New black lung victim "missed" by doctors, says union
A NEW case of black lung disease has been confirmed by the Department of Natural Resources and Mines, bringing the total number of cases in Queensland to 15.
CFMEU district president Stephen Smyth said the man had worked in underground longwall mines for 36 years, most recently at Vale's Carborough Downs mine.
He said the man, who doesn't want to be named, was a 54-year-old explosion risk zone controller, or mining deputy.
Mr Smyth said the man had been cleared by health professionals on two occasions in less than a year.
In May last year, the man underwent an x-ray and medical professionals gave him a "clear bill of health" .
Mr Smyth said Dr Bob Cohen, who was tasked by the State Government to examine miner's chest x-rays as part of the Sim review, had identified black lung in the miner and called for further tests.
He said a nominated medical adviser then cleared a CT scan conducted in March this year.
Mr Smyth said that about a week ago, the man got a text from the adviser saying 'we thought you were clear but you're not'.
He said the "absolutely nonsense" incident called into question the testing process in Queensland.
"This failure shows that the black lung crisis is escalating and why coal mine workers have lost all confidence in the health and regulatory systems that are supposed to be there to keep them safe," he said.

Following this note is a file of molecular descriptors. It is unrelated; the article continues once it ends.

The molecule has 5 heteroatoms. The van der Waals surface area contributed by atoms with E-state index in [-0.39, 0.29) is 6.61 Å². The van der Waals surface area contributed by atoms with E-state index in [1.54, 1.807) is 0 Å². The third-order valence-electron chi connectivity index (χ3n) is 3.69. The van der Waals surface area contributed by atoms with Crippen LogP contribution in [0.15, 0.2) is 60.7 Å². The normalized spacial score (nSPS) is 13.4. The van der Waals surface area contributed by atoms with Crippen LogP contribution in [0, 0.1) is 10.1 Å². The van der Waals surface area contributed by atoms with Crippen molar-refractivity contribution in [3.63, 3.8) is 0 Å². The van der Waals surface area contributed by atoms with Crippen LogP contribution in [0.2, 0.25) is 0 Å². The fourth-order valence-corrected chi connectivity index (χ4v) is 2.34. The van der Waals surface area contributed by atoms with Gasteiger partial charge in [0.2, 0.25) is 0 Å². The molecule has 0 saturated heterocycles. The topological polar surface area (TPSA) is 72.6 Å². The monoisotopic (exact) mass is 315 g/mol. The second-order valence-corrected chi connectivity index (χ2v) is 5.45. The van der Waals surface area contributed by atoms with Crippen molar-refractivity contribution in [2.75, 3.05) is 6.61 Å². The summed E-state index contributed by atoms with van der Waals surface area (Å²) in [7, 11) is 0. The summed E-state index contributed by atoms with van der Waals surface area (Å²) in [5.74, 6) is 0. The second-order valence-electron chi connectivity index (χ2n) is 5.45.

Black lung disease, caused by inhaling respirable dust, was thought to have been eradicated in Queensland until cases began emerging late last year.
The Department of Natural Resources and Mines updated its website yesterday to say the number of black lung cases had reached 15.
A spokesman said that to protect the privacy of workers and comply with the Coal Mining Safety and Health Regulation 2001 act, it could not release details of individual cases.
"The x-ray screening system has improved significantly with all coal miners' chest x-rays now being read twice - once by an Australian radiologist and again by a US-based National Institute for Occupational Safety and Health approved reader," he said.
"More than 300 x-rays have already been sent to the US to be double-checked under the new system.
"(The department) is also implementing the 17 recommendations of the independent Monash University review of the coal workers' health scheme."